My lady answered the knock, and closed the door behind her. The moment after we heard it locked inside by Miss Rachel. My mistress came out among us, looking sorely puzzled and distressed. "The loss of the Diamond seems to have quite overwhelmed Rachel," she said, in reply to Mr. Franklin. "She shrinks, in the strangest manner, from speaking of it, even to ME. It is impossible you can see her for the present." Having added to our perplexities by this account of Miss Rachel, my lady, after a little effort, recovered her usual composure, and acted with her usual decision.

"I suppose there is no help for it?" she said, quietly. "I suppose I have no alternative but to send for the police?"

"And the first thing for the police to do," added Mr. Franklin, catching her up, "is to lay hands on the Indian jugglers who performed here last night."

My lady and Mr. Godfrey (not knowing what Mr. Franklin and I knew) both started, and both looked surprised.

"I can't stop to explain myself now," Mr. Franklin went on. "I can only tell you that the Indians have certainly stolen the Diamond. Give me a letter of introduction," says he, addressing my lady, "to one of the magistrates at Frizinghall - merely telling him that I represent your interests and wishes, and let me ride off with it instantly. Our chance of catching the thieves may depend on our not wasting one unnecessary minute." (Nota bene: Whether it was the French side or the English, the right side of Mr. Franklin seemed to be uppermost now. The only question was, How long would it last?)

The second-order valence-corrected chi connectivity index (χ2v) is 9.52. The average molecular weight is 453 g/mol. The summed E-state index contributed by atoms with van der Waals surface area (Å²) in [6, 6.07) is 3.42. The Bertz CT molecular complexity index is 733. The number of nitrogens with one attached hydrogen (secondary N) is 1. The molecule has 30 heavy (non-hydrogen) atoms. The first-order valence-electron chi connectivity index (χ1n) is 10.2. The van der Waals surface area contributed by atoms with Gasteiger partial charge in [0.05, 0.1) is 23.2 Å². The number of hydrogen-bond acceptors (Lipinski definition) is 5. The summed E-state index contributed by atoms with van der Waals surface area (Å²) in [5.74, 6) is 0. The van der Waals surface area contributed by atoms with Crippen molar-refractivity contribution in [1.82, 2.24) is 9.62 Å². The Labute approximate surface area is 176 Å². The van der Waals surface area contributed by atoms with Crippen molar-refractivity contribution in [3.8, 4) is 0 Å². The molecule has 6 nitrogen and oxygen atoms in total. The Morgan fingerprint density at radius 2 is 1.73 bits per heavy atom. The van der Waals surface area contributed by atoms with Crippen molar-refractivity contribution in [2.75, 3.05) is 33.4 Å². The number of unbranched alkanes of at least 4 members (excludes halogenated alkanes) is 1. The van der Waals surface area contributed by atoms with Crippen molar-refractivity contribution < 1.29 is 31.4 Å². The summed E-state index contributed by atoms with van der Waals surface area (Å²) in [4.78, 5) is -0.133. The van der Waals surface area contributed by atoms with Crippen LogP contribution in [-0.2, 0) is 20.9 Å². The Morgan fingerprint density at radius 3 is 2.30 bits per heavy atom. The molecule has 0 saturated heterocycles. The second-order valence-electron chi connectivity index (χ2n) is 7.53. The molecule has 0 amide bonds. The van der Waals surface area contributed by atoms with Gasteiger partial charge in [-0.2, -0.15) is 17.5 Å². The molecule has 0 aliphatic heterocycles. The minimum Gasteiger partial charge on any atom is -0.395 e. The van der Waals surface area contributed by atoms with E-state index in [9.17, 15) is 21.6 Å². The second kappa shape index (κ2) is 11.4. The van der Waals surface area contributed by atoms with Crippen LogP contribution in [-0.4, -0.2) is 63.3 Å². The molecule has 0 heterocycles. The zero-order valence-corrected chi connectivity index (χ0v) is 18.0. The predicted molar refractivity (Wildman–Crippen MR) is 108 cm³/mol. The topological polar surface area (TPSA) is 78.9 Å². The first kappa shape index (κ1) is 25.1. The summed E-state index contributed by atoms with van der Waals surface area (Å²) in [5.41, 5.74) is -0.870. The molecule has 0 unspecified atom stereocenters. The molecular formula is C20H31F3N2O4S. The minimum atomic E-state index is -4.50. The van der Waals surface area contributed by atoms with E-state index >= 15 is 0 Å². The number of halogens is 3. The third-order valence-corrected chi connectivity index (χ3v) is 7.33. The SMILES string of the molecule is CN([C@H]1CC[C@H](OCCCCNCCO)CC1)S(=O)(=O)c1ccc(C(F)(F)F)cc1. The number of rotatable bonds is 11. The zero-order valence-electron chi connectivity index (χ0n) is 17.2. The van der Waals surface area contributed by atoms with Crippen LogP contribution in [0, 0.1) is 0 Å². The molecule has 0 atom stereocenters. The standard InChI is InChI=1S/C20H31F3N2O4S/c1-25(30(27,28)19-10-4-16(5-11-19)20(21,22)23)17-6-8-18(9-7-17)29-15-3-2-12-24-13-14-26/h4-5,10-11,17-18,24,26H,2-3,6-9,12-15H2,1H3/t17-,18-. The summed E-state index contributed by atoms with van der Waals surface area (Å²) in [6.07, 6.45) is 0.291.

He put pen, ink, and paper before his aunt, who (as it appeared to me) wrote the letter he wanted a little unwillingly. If it had been possible to overlook such an event as the loss of a jewel worth twenty thousand pounds, I believe - with my lady's opinion of her late brother, and her distrust of his birthday-gift - it would have been privately a relief to her to let the thieves get off with the Moonstone scot free.

I went out with Mr. Franklin to the stables, and took the opportunity of asking him how the Indians (whom I suspected, of course, as shrewdly as he did) could possibly have got into the house.

"One of them might have slipped into the hall, in the confusion, when the dinner company were going away," says Mr. Franklin. "The fellow may have been under the sofa while my aunt and Rachel were talking about where the Diamond was to be put for the night. He would only have to wait till the house was quiet, and there it would be in the cabinet, to be had for the taking." With those words, he called to the groom to open the gate, and galloped off.

This seemed certainly to be the only rational explanation. But how had the thief contrived to make his escape from the house? I had found the front door locked and bolted, as I had left it at night, when I went to open it, after getting up. As for the other doors and windows, there they were still, all safe and fast, to speak for themselves. The dogs, too? Suppose the thief had got away by dropping from one of the upper windows, how had he escaped the dogs? Had he come provided for them with drugged meat? As the doubt crossed my mind, the dogs themselves came galloping at me round a corner, rolling each other over on the wet grass, in such lively health and spirits that it was with no small difficulty I brought them to reason, and chained them up again. The more I turned it over in my mind, the less satisfactory Mr. Franklin's explanation appeared to be.